Wednesday, June 9, 2010

Pioneering: Part 4

I've invented a new word: Lanaphilia. Those of you who, like me, love word derivations (weird, I know), will know that philos is Greek for love. Lana is my sister. And while I do love her dearly, the lana in this word refers to wool. I am a lover of wool. I drool over it and try not to get caught. I have bins and bins of it. Wool is a perfect creation. Aside from keeping sheep cosy in damp climates, it can be spun in yarn! Felted with heat/agitation and/or needles! Knitted and crocheted into FABRIC! How cool is that? I don't care what weight it is. Sport weight? Love it. Bulky? Yup. I even like the scratchy, bits-of-grass-stuck-in-sporadically, unevenly dyed kind. The above photo was taken outside of the Upper Canada Village Woolen Mill. How bountiful and beautiful it is, full of creative possibility!

I was in a bit of bliss at Upper Canada Village.

Trying my hand at spinning for the VERY FIRST time! I know I'll treasure this when I'm a master spinner! (I wish I had a snap of the first time I knitted something).

My niece wrassling a lamb (it's a Leicester for those of you who know your sheep: they're one of the most heat-tolerant breeds, so are a good choice for our Canadian summers).

Two pioneer sheep-wranglers (check out those forearms...they don't use electric shears!)

This lovely pioneer lady let each of the kids try a bit of spinning and gave them the bit of yarn they created; I tied Jude's around my camera strap and love to touch it daily now...a kind of talisman to keep me focussed on my years-old dream of learning to spin. When you're 20, you think you have all the time in the world to realise your dreams. Now at 36 I realise it's time to make them happen NOW.

These machines, in the Woolen Mill, date back to the 1860s and are still running. The wool goes from fleeces to what we call roving (they call it "sliver"...that's with a long i), then into thinner sliver, then onto bobbins to be spun, then plied into yarn. Quite an involved process. This took the processing of wool out of the women's realm; hooray for the Industrial Revolution. Although I suspect the women were still doing most of the knitting. Wool was very valuable 150 years ago; a fleece could sell for 25 cents (which as good money at that time). People wove it and knitted it up to create most fabrics.

Now people can't get rid of their fleeces and throw them into the compost pile. It was wonderful to see these machines at work, and to then go into the gift shop to purchase a 3/4 pound bag of brilliant red "sliver", created on these very machines...ready for my forays into spinning!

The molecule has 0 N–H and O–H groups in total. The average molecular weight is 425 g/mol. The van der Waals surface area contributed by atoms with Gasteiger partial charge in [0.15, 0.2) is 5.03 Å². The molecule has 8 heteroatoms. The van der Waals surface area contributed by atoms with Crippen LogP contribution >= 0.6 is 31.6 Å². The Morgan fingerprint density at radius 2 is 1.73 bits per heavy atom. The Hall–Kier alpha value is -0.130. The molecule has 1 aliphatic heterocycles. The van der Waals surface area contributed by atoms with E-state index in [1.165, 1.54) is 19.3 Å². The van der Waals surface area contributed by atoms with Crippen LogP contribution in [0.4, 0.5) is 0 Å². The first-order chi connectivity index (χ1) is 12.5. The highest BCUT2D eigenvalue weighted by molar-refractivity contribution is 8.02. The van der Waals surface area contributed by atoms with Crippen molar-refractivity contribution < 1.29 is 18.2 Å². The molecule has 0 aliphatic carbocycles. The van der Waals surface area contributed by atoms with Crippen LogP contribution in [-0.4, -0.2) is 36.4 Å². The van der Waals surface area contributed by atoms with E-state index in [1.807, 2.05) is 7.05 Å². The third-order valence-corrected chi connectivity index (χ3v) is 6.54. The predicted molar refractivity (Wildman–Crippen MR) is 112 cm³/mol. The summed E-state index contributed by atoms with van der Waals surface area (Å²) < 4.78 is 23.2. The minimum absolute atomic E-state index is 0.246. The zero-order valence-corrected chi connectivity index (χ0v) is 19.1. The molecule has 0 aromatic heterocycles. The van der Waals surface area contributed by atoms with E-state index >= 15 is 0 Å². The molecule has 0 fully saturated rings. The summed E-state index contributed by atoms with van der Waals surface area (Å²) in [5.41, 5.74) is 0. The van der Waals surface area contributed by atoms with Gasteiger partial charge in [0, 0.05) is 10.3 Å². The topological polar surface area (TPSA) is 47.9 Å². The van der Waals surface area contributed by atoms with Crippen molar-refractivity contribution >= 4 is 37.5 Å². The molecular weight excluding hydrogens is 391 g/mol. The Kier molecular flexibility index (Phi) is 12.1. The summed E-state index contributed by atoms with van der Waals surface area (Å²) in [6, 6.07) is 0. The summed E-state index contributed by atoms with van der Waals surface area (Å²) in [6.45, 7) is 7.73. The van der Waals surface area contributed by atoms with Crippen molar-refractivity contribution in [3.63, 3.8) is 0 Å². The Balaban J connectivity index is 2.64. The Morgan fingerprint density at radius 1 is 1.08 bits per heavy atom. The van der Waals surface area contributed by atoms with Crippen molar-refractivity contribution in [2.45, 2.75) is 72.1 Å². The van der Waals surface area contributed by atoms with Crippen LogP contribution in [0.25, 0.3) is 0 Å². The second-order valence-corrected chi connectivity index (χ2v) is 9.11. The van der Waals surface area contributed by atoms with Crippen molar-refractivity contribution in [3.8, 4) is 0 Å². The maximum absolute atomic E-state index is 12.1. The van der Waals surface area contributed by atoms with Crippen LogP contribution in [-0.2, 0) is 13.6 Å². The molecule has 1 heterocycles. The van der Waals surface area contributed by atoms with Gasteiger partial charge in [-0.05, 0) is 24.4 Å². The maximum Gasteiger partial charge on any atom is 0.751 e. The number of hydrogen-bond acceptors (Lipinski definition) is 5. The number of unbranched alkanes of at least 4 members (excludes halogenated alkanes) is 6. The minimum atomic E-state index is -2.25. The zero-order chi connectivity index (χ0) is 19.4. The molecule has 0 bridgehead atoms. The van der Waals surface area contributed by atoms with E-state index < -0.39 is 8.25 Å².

1. I giggled when I first read your "lanaphilia" because for a moment I thought it was a reference to powerful sisterly love. But I quickly realized, with a chuckle, that you OF COURSE meant wool! I'm a thinkin' that *your* name should have been Lana :-)

    Beautiful photos. I'm itchin' (ha) to touch that bin of wool.

  2. I agree with you on all points of wool. (Although, I find myself drawn more to the felting of instead of the knitting of. I am wrestling with a pair of socks at the moment that have been started and pulled off no less than 4 times in a week.)
    It is truly sad that so many farmers dispose of their wool in whatever way possible - last year I was the beneficiary of one feedbag full of shorn fleece. I washed it and carded it and man was it a whole lot of work....but I ended up with a whole lot of batting, basically for free.

  3. Great post! Hope you start spinning soon, then you can teach the rest of us. I just got a great little guide to using a drop spindle today...I like that it is so compact and could potentially be done anywhere! Reckon we should start a chapter of the Renfrew Country Swingin' Spinners??!!!
    looks like you had a swell trip!
    Maureen xo

  4. Ha! I just did a google search for Lanaphilia (after looking up the latin for wool), as you do at 1am, and your blog post popped up.

    Isn't spinning awkward at first!? I tried it at the local wool festival almost a year ago, and since then have had to buy a drop spindle, then a spinning wheel, then a HEAP of fibre... then my family started buying me fibre... lol. I'm hanging out for the wool festival again in July, when I'm going to stock up again. It is addictive, I must say.

  5. It's so funny....I was spinning with my drop spindle a couple of nights ago and was thinking of your blogs, wondering if you had tried spinning yet! I couldn't believe my eyes when I got to your blog today!!! An easy way to get into it is with a drop spindle )compact, cheap)and I recommend the book RESPECT THE SPINDLE by Abby Franquemont as it is the most comprehensive (but still use-able) one I've found yet. But definitely get out there and start spinning!!!!

  6. I've been loving reading about your pioneering adventure! This post got to me the most of course; I'm totally fascinated by the process of turning sheep's wool into roving into yarn...

    (This is Kat from!)


This space is a creative outlet for a busy mama; I warmly embrace your comments and feedback, as well as questions/requests for details. I do check them daily and will respond where appropriate! Thank you for visiting the Knitty Gritty Homestead!